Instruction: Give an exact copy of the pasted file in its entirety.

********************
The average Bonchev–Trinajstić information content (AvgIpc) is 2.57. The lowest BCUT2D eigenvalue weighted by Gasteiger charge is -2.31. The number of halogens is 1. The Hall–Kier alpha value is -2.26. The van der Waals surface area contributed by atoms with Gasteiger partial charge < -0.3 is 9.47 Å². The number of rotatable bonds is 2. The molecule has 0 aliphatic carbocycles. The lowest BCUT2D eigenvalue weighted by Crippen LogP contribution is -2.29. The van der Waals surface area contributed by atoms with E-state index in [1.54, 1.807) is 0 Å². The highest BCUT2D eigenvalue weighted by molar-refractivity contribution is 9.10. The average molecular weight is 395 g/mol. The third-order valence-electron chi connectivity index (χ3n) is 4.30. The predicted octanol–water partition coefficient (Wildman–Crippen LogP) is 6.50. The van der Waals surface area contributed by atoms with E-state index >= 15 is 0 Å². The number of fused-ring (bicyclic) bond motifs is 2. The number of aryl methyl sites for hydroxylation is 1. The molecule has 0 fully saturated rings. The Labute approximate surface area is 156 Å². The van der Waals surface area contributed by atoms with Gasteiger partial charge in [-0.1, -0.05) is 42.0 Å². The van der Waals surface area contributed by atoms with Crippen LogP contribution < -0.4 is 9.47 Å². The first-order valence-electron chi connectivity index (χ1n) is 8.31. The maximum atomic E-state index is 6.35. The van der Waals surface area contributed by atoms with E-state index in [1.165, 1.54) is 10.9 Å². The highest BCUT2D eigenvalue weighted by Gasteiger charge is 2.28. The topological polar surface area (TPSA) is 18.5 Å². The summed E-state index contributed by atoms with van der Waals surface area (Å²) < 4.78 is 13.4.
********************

The average Bonchev–Trinajstić information content (AvgIpc) is 2.57. The lowest BCUT2D eigenvalue weighted by Gasteiger charge is -2.31. The number of halogens is 1. The Hall–Kier alpha value is -2.26. The van der Waals surface area contributed by atoms with Gasteiger partial charge < -0.3 is 9.47 Å². The number of rotatable bonds is 2. The molecule has 0 aliphatic carbocycles. The lowest BCUT2D eigenvalue weighted by Crippen LogP contribution is -2.29. The van der Waals surface area contributed by atoms with E-state index in [1.54, 1.807) is 0 Å². The highest BCUT2D eigenvalue weighted by molar-refractivity contribution is 9.10. The average molecular weight is 395 g/mol. The third-order valence-electron chi connectivity index (χ3n) is 4.30. The predicted octanol–water partition coefficient (Wildman–Crippen LogP) is 6.50. The van der Waals surface area contributed by atoms with E-state index >= 15 is 0 Å². The number of fused-ring (bicyclic) bond motifs is 2. The number of aryl methyl sites for hydroxylation is 1. The molecule has 0 fully saturated rings. The Labute approximate surface area is 156 Å². The van der Waals surface area contributed by atoms with Gasteiger partial charge in [-0.1, -0.05) is 42.0 Å². The van der Waals surface area contributed by atoms with Crippen LogP contribution < -0.4 is 9.47 Å². The first-order valence-electron chi connectivity index (χ1n) is 8.31. The maximum atomic E-state index is 6.35. The van der Waals surface area contributed by atoms with E-state index in [1.165, 1.54) is 10.9 Å². The highest BCUT2D eigenvalue weighted by Gasteiger charge is 2.28. The topological polar surface area (TPSA) is 18.5 Å². The summed E-state index contributed by atoms with van der Waals surface area (Å²) < 4.78 is 13.4.